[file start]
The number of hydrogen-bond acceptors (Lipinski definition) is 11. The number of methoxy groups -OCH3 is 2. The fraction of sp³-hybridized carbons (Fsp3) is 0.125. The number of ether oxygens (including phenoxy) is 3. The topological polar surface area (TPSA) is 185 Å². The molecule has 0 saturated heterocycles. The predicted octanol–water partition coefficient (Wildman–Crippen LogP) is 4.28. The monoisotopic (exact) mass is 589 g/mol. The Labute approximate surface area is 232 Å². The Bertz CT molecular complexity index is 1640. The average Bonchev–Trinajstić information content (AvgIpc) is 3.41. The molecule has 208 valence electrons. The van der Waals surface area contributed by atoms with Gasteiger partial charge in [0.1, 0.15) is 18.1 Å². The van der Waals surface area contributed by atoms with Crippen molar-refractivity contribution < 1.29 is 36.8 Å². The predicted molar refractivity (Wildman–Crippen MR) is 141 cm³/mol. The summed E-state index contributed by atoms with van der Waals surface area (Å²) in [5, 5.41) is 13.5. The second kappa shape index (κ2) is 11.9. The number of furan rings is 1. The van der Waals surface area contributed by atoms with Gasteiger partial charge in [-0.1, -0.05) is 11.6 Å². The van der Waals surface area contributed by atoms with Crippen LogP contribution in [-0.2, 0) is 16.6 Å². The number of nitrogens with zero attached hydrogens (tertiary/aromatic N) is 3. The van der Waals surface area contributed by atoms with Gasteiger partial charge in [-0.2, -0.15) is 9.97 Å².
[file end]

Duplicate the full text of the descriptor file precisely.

The number of hydrogen-bond acceptors (Lipinski definition) is 11. The number of methoxy groups -OCH3 is 2. The fraction of sp³-hybridized carbons (Fsp3) is 0.125. The number of ether oxygens (including phenoxy) is 3. The topological polar surface area (TPSA) is 185 Å². The molecule has 0 saturated heterocycles. The predicted octanol–water partition coefficient (Wildman–Crippen LogP) is 4.28. The monoisotopic (exact) mass is 589 g/mol. The Labute approximate surface area is 232 Å². The Bertz CT molecular complexity index is 1640. The average Bonchev–Trinajstić information content (AvgIpc) is 3.41. The molecule has 208 valence electrons. The van der Waals surface area contributed by atoms with Gasteiger partial charge in [0.1, 0.15) is 18.1 Å². The van der Waals surface area contributed by atoms with Crippen molar-refractivity contribution < 1.29 is 36.8 Å². The predicted molar refractivity (Wildman–Crippen MR) is 141 cm³/mol. The summed E-state index contributed by atoms with van der Waals surface area (Å²) in [5, 5.41) is 13.5. The second kappa shape index (κ2) is 11.9. The number of furan rings is 1. The van der Waals surface area contributed by atoms with Gasteiger partial charge in [-0.1, -0.05) is 11.6 Å². The van der Waals surface area contributed by atoms with Crippen LogP contribution in [-0.2, 0) is 16.6 Å². The number of nitrogens with zero attached hydrogens (tertiary/aromatic N) is 3. The van der Waals surface area contributed by atoms with Gasteiger partial charge in [-0.2, -0.15) is 9.97 Å².